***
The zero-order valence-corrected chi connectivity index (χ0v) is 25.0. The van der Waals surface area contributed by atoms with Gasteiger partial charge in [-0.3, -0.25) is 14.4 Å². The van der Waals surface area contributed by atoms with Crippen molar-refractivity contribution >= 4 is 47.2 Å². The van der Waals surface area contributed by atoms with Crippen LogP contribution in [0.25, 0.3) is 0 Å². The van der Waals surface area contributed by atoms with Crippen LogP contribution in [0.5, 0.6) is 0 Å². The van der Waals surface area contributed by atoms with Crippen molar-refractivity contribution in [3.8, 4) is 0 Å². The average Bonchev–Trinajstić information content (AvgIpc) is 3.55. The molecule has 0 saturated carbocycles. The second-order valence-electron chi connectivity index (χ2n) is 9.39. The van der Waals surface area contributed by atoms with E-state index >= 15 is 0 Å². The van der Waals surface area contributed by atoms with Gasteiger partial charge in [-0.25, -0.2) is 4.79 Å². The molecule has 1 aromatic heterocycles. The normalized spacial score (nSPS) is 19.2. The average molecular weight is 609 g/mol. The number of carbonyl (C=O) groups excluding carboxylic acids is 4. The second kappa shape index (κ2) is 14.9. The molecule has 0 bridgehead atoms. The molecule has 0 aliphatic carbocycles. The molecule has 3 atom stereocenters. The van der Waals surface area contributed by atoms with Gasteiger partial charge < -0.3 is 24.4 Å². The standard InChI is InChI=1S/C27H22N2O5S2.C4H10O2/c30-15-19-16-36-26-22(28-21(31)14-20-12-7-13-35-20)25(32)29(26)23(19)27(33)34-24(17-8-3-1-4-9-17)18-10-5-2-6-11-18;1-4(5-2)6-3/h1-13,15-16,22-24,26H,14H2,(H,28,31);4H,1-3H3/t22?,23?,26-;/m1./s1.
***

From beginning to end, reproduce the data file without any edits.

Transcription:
The zero-order valence-corrected chi connectivity index (χ0v) is 25.0. The van der Waals surface area contributed by atoms with Gasteiger partial charge in [-0.3, -0.25) is 14.4 Å². The van der Waals surface area contributed by atoms with Crippen molar-refractivity contribution >= 4 is 47.2 Å². The van der Waals surface area contributed by atoms with Crippen LogP contribution in [0.25, 0.3) is 0 Å². The van der Waals surface area contributed by atoms with Crippen LogP contribution in [0.5, 0.6) is 0 Å². The van der Waals surface area contributed by atoms with Crippen molar-refractivity contribution in [3.8, 4) is 0 Å². The average Bonchev–Trinajstić information content (AvgIpc) is 3.55. The molecule has 0 saturated carbocycles. The second-order valence-electron chi connectivity index (χ2n) is 9.39. The van der Waals surface area contributed by atoms with E-state index >= 15 is 0 Å². The van der Waals surface area contributed by atoms with Gasteiger partial charge in [-0.25, -0.2) is 4.79 Å². The molecule has 1 aromatic heterocycles. The normalized spacial score (nSPS) is 19.2. The average molecular weight is 609 g/mol. The number of carbonyl (C=O) groups excluding carboxylic acids is 4. The second kappa shape index (κ2) is 14.9. The molecule has 0 bridgehead atoms. The molecule has 0 aliphatic carbocycles. The molecule has 3 atom stereocenters. The van der Waals surface area contributed by atoms with Gasteiger partial charge < -0.3 is 24.4 Å². The standard InChI is InChI=1S/C27H22N2O5S2.C4H10O2/c30-15-19-16-36-26-22(28-21(31)14-20-12-7-13-35-20)25(32)29(26)23(19)27(33)34-24(17-8-3-1-4-9-17)18-10-5-2-6-11-18;1-4(5-2)6-3/h1-13,15-16,22-24,26H,14H2,(H,28,31);4H,1-3H3/t22?,23?,26-;/m1./s1.